Isolation continuously emerges with the theme of the failure of language In What We Talk About When We Talk About Love, the characters continuously try to define what the term love is. None of the characters are able to pin the idea down and end up failing. The use of physical intimacy is also added to replace the weak exchange of expressive language. The character Nick displays his love for Laura, his wife, rather than talking. Nick comments “I took Laura’s hand and raised it to my lips” (Carver, “WWTA” 246). Although the couple is still in their ‘honeymoon phase’ (247), Nick and Laura’s nonverbal gestures show a weak performance of language throughout the story. On the other hand, Mel is the character that fails the most with communicating with others. Mel’s inability to communicate is proven when he gets irritated when he is unable to pronounce properly. Mel argues ‘Vassals, vessels […] what the fuck’s the difference? You knew what I meant anyway […] So I’m not educated’ (Carver, “WWTA” 149). Mel is also unable to communicate even when he shouts or gets frustrated proves that he’s not capable of cooperating with others. He is emotionally isolated since he is unable to connect to the sort of affection Nick and Laura share with each other.

In Cathedral, with the use of physical intimacy in place of words, language also fails. The narrator when asked by the blind man, what a cathedral looks like, the narrator responds, “I reached for my glass, but it was empty. I tried to remember what I could remember” (Carver, Cathedral 94). This symbolizes the end of the alcohol in Cathedral. The narrator essentially has a hard time to remember expressing without sipping his liquor. Essentially the narrator fails with outlining the cathedral to him verbally, instead Robert and the narrator touch hands in order to draw and describe what a cathedral looks like. The narrator would have never had such bravery with getting close with Robert if he were not intoxicated.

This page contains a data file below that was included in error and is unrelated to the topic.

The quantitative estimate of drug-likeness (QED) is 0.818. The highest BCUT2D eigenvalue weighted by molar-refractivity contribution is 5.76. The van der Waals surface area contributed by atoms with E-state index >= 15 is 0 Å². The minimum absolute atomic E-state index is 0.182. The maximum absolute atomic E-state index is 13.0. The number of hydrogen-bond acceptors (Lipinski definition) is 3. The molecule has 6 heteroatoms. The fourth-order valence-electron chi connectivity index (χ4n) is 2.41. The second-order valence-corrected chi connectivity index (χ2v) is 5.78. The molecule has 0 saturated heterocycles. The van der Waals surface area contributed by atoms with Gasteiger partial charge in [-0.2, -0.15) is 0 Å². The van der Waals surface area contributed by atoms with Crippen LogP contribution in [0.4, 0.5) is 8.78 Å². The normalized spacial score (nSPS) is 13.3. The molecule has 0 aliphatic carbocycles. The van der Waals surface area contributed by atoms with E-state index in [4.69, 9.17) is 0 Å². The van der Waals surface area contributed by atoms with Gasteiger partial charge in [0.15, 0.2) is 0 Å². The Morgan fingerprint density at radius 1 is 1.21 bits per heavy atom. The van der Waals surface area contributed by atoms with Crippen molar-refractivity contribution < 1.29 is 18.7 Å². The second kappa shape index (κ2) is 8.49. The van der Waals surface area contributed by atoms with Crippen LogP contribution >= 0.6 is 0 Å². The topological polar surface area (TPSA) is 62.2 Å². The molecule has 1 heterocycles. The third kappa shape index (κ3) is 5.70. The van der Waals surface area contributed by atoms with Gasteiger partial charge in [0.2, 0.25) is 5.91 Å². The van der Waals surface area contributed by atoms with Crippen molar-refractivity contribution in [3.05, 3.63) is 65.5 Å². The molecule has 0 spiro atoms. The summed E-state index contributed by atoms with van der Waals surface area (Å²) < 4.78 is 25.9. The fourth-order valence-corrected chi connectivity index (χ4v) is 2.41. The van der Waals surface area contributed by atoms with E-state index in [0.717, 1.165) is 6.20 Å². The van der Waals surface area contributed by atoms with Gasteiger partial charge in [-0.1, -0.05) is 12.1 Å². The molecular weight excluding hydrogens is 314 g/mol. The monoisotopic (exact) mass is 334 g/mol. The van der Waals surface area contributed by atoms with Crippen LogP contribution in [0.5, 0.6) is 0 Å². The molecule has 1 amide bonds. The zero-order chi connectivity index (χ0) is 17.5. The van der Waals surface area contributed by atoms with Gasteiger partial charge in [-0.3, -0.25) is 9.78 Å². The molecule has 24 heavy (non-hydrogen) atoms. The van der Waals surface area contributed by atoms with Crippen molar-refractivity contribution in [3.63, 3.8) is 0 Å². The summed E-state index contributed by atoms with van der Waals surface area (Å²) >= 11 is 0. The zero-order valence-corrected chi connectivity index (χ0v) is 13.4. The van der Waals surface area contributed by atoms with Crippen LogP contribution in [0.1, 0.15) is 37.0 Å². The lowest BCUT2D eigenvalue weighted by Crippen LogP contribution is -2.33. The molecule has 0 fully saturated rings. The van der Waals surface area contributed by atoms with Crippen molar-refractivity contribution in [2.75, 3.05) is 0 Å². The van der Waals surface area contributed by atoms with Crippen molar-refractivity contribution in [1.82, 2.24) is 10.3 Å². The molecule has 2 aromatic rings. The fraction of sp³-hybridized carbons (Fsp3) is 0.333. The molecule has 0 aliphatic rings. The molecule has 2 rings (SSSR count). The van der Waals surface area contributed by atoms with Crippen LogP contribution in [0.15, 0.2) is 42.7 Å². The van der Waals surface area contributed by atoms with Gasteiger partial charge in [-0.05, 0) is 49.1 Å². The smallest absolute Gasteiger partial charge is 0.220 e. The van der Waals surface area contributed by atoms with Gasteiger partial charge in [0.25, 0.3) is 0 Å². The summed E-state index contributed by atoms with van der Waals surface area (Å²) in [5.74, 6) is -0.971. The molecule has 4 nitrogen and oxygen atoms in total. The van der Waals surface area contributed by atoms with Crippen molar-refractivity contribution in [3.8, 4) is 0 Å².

Carver uses similar techniques in both short stories to create his message to the audience. His effective use of minimalism is crucial for the audience to understand that there is more to the story than meets the eyes. The combined display of irony and symbolism between the stories enriches the hidden meaning even more. Although critics underestimated his work, Carver’s use of minimalism is proven to still get his point through. The reader is led to understand this when comparing the two stories. The stories denote the failure of language and the idea of isolation within one’s self. The mysterious power of alcohol also appears as a social lubricant within Carver’s complicated characters. Furthermore intoxications menaces society and social interactions in today’s era, its unfortunate people rely on a substance to encourage social interactions in our daily lives. This builds fake connections with people and destroys true identities. These themes justify Carver’s astonishing literature style of minimalism and allow the approach of Carver’s underlying theory to prosper within both stories.